May 23, 2015: USO Trouper Survived Pane, Ship Mishaps To Entertain Troops


This Memorial Day weekend is a fitting time to tell you about one American warrior who never fired at the enemy, never charged a hill, never toss a grenade but risked her life on several occasions in order to pay tribute to those who did. She wasn’t drafted. She volunteered. She also survived two plane crashes and a ship damaged by a mine. Her name is Julieann White and she is my neighbor

Ms. White was a member of the U.S.O. from 1943 to 1947. A native of St. Louis and a dancer, she says, “I wanted to do my part in the war effort as did everyone in those days. When I went overseas, I was not prepared for what I saw when I got there. I had never seen men without arms and legs and many who were badly traumatized. Just like the troops, we all grew up in a hurry.”

She tells of being asked to visit hospitalized Australian soldiers, recently-released Japanese prisoners of war. “I will never forget,” she told me tearfully, “of holding the hand of a soldier who was staring blankly into space. As I sang to him, his expression never changed but I saw tears streaming down his face.”

She recalls entertaining troops in hospitals, on makeshift stages, in stifling heat and numbing cold; performing for small groups in isolated areas and for thousands of GIs in large venues.

“We performed on every type of stage imaginable,” she says. “We often arrived in a town after a long day of travel and barely had time to change into our costumes, much less inspect the stage.”

Julieann White almost didn’t live to tell about it. On their initial trip, the C-54 carrying her and a USO group from St. Louis to the Philippine Islands blew a tire on landing and skidded off the runway into tall grass, nose down. The plane was completely destroyed.

“The V-shape brace used to hold up the tail of the plane when it is on the ground was not anchored,” she remembers, “and flew over our heads from the rear of the plane to the bulkhead. Had it been a little lower, we would all have been decapitated.”

A number of the performers were hurt and had to return to the states. Julieann and three of her colleagues stayed in Manila while they recuperated and then were asked by an all-girl orchestra short of members to join up with them.

During her first tour, Ms. White logged almost 10,000 miles. She flew in transport planes, rode trains, military trucks, jeeps, tanks, jitneys and even rickshaws to get to the troops.

One of Julieann’s fondest memories was in Otaru, Japan, a few days before Christmas. “We were relieved when the 8 o’clock show ended because we were freezing. We were packing our trunks when a colonel came backstage to say there were hundreds of GIs waiting outside in the snow that had been turned away due to a full house.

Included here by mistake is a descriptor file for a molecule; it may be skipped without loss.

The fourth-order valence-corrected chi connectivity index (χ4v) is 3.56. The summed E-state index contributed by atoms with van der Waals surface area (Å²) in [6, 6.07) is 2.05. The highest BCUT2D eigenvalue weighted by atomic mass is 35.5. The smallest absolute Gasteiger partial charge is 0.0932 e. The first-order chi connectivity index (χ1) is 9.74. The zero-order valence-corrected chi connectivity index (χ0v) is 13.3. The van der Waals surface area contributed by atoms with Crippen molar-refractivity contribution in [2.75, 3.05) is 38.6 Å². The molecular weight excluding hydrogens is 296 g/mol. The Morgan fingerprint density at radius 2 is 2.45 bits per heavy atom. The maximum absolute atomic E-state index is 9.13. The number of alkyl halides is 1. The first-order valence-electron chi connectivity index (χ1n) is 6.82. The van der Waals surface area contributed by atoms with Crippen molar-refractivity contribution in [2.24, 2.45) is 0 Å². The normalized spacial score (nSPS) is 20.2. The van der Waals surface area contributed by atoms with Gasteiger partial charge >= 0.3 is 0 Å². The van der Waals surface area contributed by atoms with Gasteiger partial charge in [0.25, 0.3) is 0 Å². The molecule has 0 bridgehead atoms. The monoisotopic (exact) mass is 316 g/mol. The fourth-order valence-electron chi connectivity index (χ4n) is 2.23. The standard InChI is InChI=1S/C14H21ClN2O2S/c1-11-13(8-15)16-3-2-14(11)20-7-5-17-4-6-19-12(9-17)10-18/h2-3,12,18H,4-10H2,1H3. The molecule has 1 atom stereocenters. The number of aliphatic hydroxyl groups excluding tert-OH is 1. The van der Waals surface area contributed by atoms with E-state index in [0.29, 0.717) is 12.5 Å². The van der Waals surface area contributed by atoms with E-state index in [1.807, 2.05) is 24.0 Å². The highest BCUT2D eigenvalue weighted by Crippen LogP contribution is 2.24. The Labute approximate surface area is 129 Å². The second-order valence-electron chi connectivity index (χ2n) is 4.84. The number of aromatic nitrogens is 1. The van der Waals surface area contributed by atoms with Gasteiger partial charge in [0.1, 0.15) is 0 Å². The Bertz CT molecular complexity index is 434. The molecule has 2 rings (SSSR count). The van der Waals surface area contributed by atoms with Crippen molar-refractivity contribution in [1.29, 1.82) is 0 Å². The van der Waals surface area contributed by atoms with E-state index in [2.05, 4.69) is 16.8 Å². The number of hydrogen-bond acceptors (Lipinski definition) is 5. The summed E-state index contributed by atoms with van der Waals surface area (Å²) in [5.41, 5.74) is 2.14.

“Of course, we unpacked everything and started over to one of the most enthusiastic audiences you could imagine. This was one of the things that made it all our efforts worthwhile,” she says.

In January 1946, Ms. White and the all-girl group headed to Japan from Korea in anticipation of a trip home to the U.S. and had another near disaster. Their C-47 suddenly found itself in a violent storm. The pilot couldn’t gain altitude because of the winds. When he dropped down they barely missed a mountain. “For three-and-a-half hours, we sat in the plane waiting to die,” she says.

The decision was made to ditch in the Sea of Japan. As they discovered later, the plane came within 60 yards of hitting a barge loaded with ammunition that was to be destroyed the next morning.

With 27 people on board, only two life rafts – designed to hold four people each – were available and one only partially inflated. Somehow, they all managed to stay afloat. They were drifting further out to sea with no way to be seen but by the light of a few cigarette lighters. They were found by a Japanese fishing that had been searching for them and were pulled aboard just as the airplane sank from sight.

In 1946, the troupe finally got passage home on a ship loaded with combat veterans, only to suffer some damage from a floating Japanese mine while headed to the U.S.

In spite of the harrowing, near-death experiences, Julieann White made two more trips overseas to entertain the troops. “Seeing their smiles and knowing we were making a difference was worth all the effort,” she says.

Today, this vibrant lady is in her late 80’s, still dancing and still entertaining – this time for residents of local nursing homes. Julieann White is the epitome of a Great American. She served her country with honor and distinction and deserves our special thanks on this special weekend.


You can reach Dick Yarbrough at yarb2400@bellsouth.net; at P.O. Box 725373, Atlanta, Georgia 31139; online at dickyarbrough.com or on Facebook at www.facebook.com/dickyarb